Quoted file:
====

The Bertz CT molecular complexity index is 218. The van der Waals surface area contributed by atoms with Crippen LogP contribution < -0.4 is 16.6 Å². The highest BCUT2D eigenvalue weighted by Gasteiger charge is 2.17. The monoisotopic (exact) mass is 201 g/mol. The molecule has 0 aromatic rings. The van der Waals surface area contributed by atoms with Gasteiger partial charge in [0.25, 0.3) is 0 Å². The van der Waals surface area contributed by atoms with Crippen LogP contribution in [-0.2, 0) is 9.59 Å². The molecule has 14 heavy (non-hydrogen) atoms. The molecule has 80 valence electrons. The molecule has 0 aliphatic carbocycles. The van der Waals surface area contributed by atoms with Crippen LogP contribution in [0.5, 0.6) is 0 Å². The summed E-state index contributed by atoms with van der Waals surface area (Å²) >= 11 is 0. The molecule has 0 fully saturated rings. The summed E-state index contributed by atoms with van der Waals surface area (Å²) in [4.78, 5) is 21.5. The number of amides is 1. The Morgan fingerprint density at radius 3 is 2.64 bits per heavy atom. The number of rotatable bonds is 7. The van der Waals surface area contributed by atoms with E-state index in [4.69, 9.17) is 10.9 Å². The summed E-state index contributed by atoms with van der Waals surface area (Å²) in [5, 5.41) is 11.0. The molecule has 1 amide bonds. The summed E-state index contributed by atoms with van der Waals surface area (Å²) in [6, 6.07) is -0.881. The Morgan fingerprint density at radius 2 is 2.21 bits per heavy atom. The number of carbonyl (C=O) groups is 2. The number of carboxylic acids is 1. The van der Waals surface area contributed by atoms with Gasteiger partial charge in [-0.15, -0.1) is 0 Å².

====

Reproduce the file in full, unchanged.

The Bertz CT molecular complexity index is 218. The van der Waals surface area contributed by atoms with Crippen LogP contribution < -0.4 is 16.6 Å². The highest BCUT2D eigenvalue weighted by Gasteiger charge is 2.17. The monoisotopic (exact) mass is 201 g/mol. The molecule has 0 aromatic rings. The van der Waals surface area contributed by atoms with Gasteiger partial charge in [0.25, 0.3) is 0 Å². The van der Waals surface area contributed by atoms with Crippen LogP contribution in [-0.2, 0) is 9.59 Å². The molecule has 14 heavy (non-hydrogen) atoms. The molecule has 80 valence electrons. The molecule has 0 aliphatic carbocycles. The van der Waals surface area contributed by atoms with Crippen LogP contribution in [0.5, 0.6) is 0 Å². The summed E-state index contributed by atoms with van der Waals surface area (Å²) >= 11 is 0. The molecule has 0 fully saturated rings. The summed E-state index contributed by atoms with van der Waals surface area (Å²) in [4.78, 5) is 21.5. The number of amides is 1. The Morgan fingerprint density at radius 3 is 2.64 bits per heavy atom. The number of rotatable bonds is 7. The van der Waals surface area contributed by atoms with E-state index in [4.69, 9.17) is 10.9 Å². The summed E-state index contributed by atoms with van der Waals surface area (Å²) in [5, 5.41) is 11.0. The molecule has 1 amide bonds. The summed E-state index contributed by atoms with van der Waals surface area (Å²) in [6, 6.07) is -0.881. The Morgan fingerprint density at radius 2 is 2.21 bits per heavy atom. The number of carbonyl (C=O) groups is 2. The number of carboxylic acids is 1. The van der Waals surface area contributed by atoms with Gasteiger partial charge in [-0.15, -0.1) is 0 Å².